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5. Why did people vote for Leave?
About this Lecture
In this module, we think about why Leave won the EU referendum, focusing in particular on: (i) the long-standing Euroscepticism in British society, the idea that Britain was something of an ‘awkward partner’ in the EU; (ii) the importance of looking at the data at a sufficiently granular level to draw out important (and surprising) correlations; (iii) the effectiveness of the Leave campaign and its relentless focus on immigration; (iv) the relative attractiveness of personalities such as Boris Johnson and Nigel Farage, compared to David Cameron and George Osborne; and (v) the relative unattractiveness of the European Union following its expansion (2004, 2007), sovereign debt crisis (2010-12) and migrant crisis (2015).
In this course, Dr Tim Oliver (Loughborough University) explores Brexit in three broad areas – causes, consequences and meanings. In the first two modules, we provide a general introduction to the course as a whole as well as an outline of the proposed structure.
Between the third and eighth modules, we think about the causes of Brexit. This section of the course includes a brief introduction (in the third module) followed by five modules on five key questions: (i) why did David Cameron call an in-out referendum on Europe?; (ii) why did people want the UK leave the EU?; (iii) why did people want the UK to remain a member of the EU?; (iv) was the UK destined to leave the EU?; and (v) what effect has Britain had on the EU (and vice versa)?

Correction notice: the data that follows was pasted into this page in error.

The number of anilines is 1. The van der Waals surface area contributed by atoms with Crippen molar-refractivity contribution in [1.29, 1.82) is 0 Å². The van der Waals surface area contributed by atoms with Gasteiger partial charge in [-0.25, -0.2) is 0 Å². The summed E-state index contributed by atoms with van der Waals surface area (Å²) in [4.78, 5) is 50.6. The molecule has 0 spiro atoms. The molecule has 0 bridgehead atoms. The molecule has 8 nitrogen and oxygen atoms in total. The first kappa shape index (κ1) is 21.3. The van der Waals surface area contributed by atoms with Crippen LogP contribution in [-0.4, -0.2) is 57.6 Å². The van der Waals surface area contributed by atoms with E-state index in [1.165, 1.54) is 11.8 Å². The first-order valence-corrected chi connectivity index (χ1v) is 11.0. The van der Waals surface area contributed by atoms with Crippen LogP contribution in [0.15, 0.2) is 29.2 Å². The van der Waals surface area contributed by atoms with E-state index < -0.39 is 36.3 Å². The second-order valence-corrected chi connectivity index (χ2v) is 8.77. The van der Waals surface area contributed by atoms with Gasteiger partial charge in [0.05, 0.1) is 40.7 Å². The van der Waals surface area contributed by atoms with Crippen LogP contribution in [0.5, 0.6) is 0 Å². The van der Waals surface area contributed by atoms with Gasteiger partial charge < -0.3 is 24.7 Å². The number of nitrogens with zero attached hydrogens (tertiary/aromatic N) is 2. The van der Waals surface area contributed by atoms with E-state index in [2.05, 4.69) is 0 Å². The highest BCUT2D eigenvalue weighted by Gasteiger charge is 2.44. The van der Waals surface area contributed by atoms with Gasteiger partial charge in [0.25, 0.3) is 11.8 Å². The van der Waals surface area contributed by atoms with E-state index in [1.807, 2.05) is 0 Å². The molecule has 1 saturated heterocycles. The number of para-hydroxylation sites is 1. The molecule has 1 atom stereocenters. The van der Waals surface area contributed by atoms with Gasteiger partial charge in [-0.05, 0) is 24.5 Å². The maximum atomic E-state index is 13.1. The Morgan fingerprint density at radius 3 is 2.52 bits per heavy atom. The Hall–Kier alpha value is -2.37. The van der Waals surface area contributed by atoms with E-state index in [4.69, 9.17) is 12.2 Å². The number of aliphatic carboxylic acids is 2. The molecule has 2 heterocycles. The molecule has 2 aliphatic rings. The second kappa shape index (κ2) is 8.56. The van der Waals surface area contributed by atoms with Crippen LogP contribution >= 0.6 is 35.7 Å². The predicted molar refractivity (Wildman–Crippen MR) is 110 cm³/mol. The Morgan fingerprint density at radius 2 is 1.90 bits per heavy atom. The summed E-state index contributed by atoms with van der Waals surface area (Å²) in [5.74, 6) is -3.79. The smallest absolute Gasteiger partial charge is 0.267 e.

Between the ninth and fourteenth modules, we think about the consequences of Brexit. Again, there is a brief introduction (in the ninth module) followed by five key questions: (i) what impact has Brexit had on UK-EU relations?; (ii) what impact has Brexit had on British politics?; (iii) has Brexit solved Britain’s European question?; (iv) what does Brexit mean for the EU and the rest of the world?; and (v) who are Brexit’s ‘winners’ and ‘losers’?
Between the fifteenth and twentieth modules, we think about the meanings of Brexit. The questions this time are: (i) what does Brexit mean?; (ii) what theoretical approaches best explain Brexit?; (iii) how can we measure the success and failure of Brexit?; (iv) is Brexit a ‘critical juncture’ in British political history?; and (v) Is Brexit unique to the UK?
Finally, in the twenty-first and concluding module, we offer seven key rules when discussing Brexit.
Dr Tim Oliver is Senior Lecturer for the Institute for Diplomacy and International Governance at Loughborough University London. His research and teaching currently focus on Brexit, British politics, London, European politics, international relations and international security. He has combined work in academia (LSE, UCL, NYU and the EUI) with work in political institutions (the House of Lords and the European Parliament), think tanks (in Berlin, Washington D.C. and London) and with the British military.
Cite this Lecture
Oliver, T. (2020, March 10). Brexit – Causes, Consequences and Meanings - Why did people vote for Leave? [Video]. MASSOLIT. https://www.massolit.io/courses/brexit-causes-consequences-and-meanings/why-did-people-vote-for-leave
Oliver, T. "Brexit – Causes, Consequences and Meanings – Why did people vote for Leave?." MASSOLIT, uploaded by MASSOLIT, 10 Mar 2020, https://www.massolit.io/courses/brexit-causes-consequences-and-meanings/why-did-people-vote-for-leave